January 22, 2007

WITHDRAWING PEPPERGRASS LISTING WILL SPUR COOPERATIVE SPECIES RECOVERY IN IDAHO

Idaho Delegation, Governor Otter note success of cooperative conservation agreements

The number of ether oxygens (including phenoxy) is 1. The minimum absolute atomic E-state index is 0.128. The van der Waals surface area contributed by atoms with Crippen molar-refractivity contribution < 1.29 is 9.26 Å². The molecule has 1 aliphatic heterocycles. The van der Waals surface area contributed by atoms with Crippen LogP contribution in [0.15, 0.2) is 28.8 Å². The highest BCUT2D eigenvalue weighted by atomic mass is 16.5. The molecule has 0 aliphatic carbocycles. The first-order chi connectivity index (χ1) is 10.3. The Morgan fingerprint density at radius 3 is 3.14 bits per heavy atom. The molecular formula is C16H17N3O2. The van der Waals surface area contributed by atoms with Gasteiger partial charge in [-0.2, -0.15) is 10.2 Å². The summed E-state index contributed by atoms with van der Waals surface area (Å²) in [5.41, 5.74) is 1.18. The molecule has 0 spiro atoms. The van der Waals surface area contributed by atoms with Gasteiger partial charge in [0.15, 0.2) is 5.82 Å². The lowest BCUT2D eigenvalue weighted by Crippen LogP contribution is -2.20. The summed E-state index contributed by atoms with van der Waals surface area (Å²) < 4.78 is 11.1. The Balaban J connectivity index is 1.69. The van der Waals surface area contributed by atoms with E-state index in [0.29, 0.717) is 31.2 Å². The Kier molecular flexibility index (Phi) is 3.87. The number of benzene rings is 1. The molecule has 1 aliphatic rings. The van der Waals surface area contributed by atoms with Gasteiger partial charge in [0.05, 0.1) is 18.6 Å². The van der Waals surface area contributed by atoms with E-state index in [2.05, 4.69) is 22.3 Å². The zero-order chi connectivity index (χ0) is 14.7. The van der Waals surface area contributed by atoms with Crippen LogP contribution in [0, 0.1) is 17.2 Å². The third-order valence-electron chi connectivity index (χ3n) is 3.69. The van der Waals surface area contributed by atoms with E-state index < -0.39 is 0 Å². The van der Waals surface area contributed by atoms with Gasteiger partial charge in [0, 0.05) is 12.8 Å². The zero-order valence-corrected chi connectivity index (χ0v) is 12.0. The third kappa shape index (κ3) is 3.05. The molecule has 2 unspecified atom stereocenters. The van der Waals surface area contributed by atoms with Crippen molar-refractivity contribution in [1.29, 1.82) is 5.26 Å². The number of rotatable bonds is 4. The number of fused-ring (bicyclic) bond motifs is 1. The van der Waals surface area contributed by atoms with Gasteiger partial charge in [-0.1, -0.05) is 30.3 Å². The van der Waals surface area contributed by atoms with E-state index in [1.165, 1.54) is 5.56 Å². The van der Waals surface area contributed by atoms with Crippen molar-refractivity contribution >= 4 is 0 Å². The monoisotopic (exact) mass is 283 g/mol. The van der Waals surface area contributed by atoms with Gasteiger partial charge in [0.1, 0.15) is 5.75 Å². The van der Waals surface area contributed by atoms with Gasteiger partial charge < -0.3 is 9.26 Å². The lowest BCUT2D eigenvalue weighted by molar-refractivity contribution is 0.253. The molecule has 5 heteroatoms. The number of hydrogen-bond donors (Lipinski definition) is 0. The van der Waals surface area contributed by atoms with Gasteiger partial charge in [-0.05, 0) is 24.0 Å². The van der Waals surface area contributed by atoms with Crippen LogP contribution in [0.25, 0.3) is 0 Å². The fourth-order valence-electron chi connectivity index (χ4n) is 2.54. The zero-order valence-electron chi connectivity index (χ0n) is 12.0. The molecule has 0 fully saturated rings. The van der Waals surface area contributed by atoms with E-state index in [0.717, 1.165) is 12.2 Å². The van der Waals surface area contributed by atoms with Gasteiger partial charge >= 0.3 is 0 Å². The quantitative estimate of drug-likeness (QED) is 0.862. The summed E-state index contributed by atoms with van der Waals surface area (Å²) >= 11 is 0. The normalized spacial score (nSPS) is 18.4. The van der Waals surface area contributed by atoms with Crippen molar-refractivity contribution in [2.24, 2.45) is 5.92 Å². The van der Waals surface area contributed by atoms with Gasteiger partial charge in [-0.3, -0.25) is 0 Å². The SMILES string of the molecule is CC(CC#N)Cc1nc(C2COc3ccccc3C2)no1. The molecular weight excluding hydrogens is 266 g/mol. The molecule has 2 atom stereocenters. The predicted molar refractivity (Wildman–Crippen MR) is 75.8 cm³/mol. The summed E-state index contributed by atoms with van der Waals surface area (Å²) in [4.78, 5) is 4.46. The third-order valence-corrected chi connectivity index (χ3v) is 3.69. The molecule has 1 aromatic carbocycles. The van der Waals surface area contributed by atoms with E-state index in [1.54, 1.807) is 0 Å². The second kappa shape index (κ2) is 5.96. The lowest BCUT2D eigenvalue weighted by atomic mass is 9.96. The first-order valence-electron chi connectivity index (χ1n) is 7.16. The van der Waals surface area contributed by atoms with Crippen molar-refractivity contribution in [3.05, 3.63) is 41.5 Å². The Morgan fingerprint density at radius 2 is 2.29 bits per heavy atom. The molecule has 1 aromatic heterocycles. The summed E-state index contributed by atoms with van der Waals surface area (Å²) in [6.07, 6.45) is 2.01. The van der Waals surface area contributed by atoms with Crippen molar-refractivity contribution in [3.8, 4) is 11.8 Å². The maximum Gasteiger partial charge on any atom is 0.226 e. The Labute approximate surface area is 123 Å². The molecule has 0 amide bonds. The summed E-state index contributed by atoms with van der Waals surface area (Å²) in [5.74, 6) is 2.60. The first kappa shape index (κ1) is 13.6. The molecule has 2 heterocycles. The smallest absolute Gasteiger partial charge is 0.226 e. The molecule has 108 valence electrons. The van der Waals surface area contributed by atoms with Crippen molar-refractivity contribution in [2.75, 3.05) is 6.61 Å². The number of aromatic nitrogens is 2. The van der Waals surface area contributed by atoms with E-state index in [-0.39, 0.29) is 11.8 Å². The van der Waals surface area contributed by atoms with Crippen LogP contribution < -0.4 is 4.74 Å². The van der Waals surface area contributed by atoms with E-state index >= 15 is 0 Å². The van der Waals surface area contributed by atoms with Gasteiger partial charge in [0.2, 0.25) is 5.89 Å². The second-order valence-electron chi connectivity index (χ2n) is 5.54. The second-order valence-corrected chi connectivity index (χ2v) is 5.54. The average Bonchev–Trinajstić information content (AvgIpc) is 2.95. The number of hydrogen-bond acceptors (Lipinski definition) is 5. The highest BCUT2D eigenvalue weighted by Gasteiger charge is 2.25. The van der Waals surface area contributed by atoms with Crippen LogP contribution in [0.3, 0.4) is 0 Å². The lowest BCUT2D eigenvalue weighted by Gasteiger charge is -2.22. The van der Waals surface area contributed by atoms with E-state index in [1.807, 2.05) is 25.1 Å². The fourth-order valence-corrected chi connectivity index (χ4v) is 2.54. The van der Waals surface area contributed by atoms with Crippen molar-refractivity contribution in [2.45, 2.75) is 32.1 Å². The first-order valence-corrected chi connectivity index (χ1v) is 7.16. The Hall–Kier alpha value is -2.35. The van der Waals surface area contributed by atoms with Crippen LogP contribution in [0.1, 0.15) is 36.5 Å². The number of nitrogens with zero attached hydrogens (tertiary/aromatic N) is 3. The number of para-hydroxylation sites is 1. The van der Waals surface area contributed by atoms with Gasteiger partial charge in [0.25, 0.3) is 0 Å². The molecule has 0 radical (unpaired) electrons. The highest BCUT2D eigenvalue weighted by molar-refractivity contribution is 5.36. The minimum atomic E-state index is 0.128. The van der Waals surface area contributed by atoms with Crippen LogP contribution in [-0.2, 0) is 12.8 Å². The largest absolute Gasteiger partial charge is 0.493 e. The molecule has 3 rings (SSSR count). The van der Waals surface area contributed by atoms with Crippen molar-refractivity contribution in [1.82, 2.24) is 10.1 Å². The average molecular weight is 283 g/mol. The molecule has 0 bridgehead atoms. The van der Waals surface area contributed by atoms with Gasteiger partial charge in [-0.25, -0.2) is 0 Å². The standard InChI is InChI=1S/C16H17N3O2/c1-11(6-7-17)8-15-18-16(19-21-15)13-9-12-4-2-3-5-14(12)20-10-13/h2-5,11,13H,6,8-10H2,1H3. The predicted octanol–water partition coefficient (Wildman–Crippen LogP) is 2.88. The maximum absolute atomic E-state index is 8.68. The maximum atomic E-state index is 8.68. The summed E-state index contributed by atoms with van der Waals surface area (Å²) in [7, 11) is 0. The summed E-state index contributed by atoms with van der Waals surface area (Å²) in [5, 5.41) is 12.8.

Washington, DC â?? The decision by the U.S. Fish and Wildlife Service to withdraw the listing of slickspot peppergrass as an endangered species in Idaho could greatly increase cooperative conservation efforts that will aid other species, according to members of Idahoâ??s Congressional Delegation and Governor C.L. â??Butchâ?? Otter. The governor and delegation members reacted today to the withdrawal of a peppergrass listing, which is being credited to voluntary landowner conservation efforts. "It speaks well of the state's conservation efforts, as well as the collaborative efforts of landowners, that the plant has been found to be out of danger," Governor C.L. â??Butchâ?? Otter said. "I stand ready to defend the Fish and Wildlife's sound conclusion, as well as our state's ability and determination to protect our resources on our own terms." Senator Mike Crapo, who has introduced federal legislation to offer tax credits to landowners supporting recovery efforts, said, "The conservation agreements reached in Idaho on slickspot peppergrass have proven to be a faster model to recovery than the federal listing process alone. This kind of forward-thinking conservation must continue to be encouraged. The U.S. Fish and Wildlife Service decision will hopefully create additional good will, encourage more collaborative efforts at recovery, and result in renewed efforts to protect other species."Senator Larry Craig, a member of the Senate Environment and Public Works Committee, said, "This is a victory for those of us who want to recover species in a collaborative way, but will be a disappointment for those who simply want to use slickspot peppergrass as a tool to shut down grazing. The announcement sheds light on an example of how the Endangered Species Act should work.â??"The decision today is testament to the value of the conservation efforts already in place and underway in southern Idaho," said Congressman Mike Simpson. "I've long believed the best approach to recovering and protecting endangered species is a cooperative one that provides incentives for sound management. I'm pleased with this decision and commend the U.S. Fish and Wildlife Service for recognizing that ongoing conservation efforts are working.""I applaud the common sense solution to a difficult issue," said Congressman Bill Sali. "The collaborative work of the State of Idaho and BLM, along with land users and other interested parties has led to a workable solution for management of the slickspot peppergrass. I am extremely pleased with the action of the U.S. Fish and Wildlife Services to withdraw the application to list slickspot peppergrass as an endangered species."